Lesen Sie diesen Text auf Deutsch

After a 597-day election with 18 opponents and 14 televised debates, on Friday, January 20, on the steps of the Capitol, Donald Trump will be sworn in as the 45th president of the United States of America. Many Americans fear that he will undermine democracy through democratic means. After all, as a candidate, he declared that elections were rigged, politicians corrupt, judges unfair and journalists dishonest. His list of those who he disdains is long. Now, as president, he’ll have his own chance to shape American democracy.

To understand what Trump might do, we should not look at him but at the country he’ll rule. Trump’s formula for success consisted of sensing the popular mood and exploiting it for his own purposes. According to the Gallup polling company, 91 percent of Americans don’t trust the government; 80 percent feel the same way about the media and 73 percent about the courts. Mr. Trump isn’t the cause of this, however – he’s the result. It’s why he won.

Understanding this mistrust – its roots, its justifications, and whether Trump could use it to gut the institutions of democracy – requires a closer look at the country. Let’s start in the southeast, in North Carolina.

Demographically, to some extent, North Carolina could stand in for the U.S. as a whole.  The state has several big cities with major universities, diverse populations, and traditions of progressive politics. It also has conservative-leaning rural areas with struggling textile and furniture industries. Unsurprisingly, the political fight for the American soul rages especially fiercely here – and it’s not going well.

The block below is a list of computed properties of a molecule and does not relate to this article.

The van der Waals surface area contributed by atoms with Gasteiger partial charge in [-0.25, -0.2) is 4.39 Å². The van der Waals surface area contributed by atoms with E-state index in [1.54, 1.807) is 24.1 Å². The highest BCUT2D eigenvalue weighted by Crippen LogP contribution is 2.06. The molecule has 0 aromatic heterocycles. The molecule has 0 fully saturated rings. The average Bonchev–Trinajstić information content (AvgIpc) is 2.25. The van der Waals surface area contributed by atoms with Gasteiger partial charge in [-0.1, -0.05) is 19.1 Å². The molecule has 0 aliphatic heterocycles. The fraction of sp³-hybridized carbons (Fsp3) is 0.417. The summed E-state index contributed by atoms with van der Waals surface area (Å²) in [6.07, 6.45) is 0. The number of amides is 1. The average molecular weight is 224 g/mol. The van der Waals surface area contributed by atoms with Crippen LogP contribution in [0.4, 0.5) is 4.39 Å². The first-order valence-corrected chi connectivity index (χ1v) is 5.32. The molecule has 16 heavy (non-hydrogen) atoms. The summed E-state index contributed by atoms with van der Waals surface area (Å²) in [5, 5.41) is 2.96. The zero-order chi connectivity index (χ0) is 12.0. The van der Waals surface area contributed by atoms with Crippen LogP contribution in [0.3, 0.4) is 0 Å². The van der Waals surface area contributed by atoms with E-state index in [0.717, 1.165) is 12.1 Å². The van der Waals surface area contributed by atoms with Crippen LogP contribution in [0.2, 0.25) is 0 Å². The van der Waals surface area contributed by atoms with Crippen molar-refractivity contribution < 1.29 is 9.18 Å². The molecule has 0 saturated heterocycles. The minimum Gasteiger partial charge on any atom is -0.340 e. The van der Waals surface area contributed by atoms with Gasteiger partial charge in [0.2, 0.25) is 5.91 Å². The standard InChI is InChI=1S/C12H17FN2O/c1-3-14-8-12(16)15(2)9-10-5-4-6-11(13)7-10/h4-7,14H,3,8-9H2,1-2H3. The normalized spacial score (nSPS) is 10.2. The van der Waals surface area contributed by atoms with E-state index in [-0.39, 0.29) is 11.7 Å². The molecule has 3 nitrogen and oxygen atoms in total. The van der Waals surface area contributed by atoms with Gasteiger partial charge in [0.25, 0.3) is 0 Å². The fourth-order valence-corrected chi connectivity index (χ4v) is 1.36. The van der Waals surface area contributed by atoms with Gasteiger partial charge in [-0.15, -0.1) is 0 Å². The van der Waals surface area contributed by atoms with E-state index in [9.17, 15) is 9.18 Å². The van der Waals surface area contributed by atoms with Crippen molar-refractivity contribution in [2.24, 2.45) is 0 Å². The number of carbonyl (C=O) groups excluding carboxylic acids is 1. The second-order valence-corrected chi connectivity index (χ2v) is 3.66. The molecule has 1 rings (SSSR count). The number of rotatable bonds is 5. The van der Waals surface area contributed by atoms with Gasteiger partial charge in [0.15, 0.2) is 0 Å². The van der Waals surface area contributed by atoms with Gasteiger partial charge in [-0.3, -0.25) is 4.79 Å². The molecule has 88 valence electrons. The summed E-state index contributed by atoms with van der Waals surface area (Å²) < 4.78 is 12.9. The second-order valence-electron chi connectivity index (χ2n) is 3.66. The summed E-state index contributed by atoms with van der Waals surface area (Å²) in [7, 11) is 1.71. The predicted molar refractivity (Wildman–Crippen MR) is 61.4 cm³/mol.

The day Trump won the presidency, the Democrat Roy Cooper was elected the governor of North Carolina. But his Republican opponent didn’t accept the election results for weeks. It wasn’t until 2017 dawned – literally a minute after midnight on New Year’s Eve – that Mr. Cooper could raise his right hand in the General Assembly and be sworn into office, and only after a court confirmed his victory.

Even then, the state’s Republicans were poor losers. Shortly before Cooper’s swearing in, they pushed through a couple of laws to limit the new governor’s powers. He would only be able to fill 425 political posts, instead of 1,500; and his cabinet would have to be approved by the state Senate, where Republicans have a majority.

Such maneuvering is generally seen only in authoritarian states, says Andrew Reynolds, a professor of political science at the University of North Carolina in Chapel Hill. He wrote an article for a local newspaper that was titled, "North Carolina is no longer classified as a democracy."

Reynolds is an expert on democracy who has advised more than 25 countries about their constitutions. He also developed an index to measure the quality of elections. And based on his criteria North Carolina is a profoundly damaged democracy.

Sitting in a small café near the university, Reynolds was keen to explain how this happened. The problem involves voting districts – specifically the gerrymandering that shifts their boundaries. In the past, the party in power redrew those boundaries for its own advantage – ensuring majorities in as many as possible. District outlines became increasingly absurd, earthworms winding their way through the state for hundreds of miles. In most Western democracies, independent commissions decide district borders, in order to avoid this kind of abuse.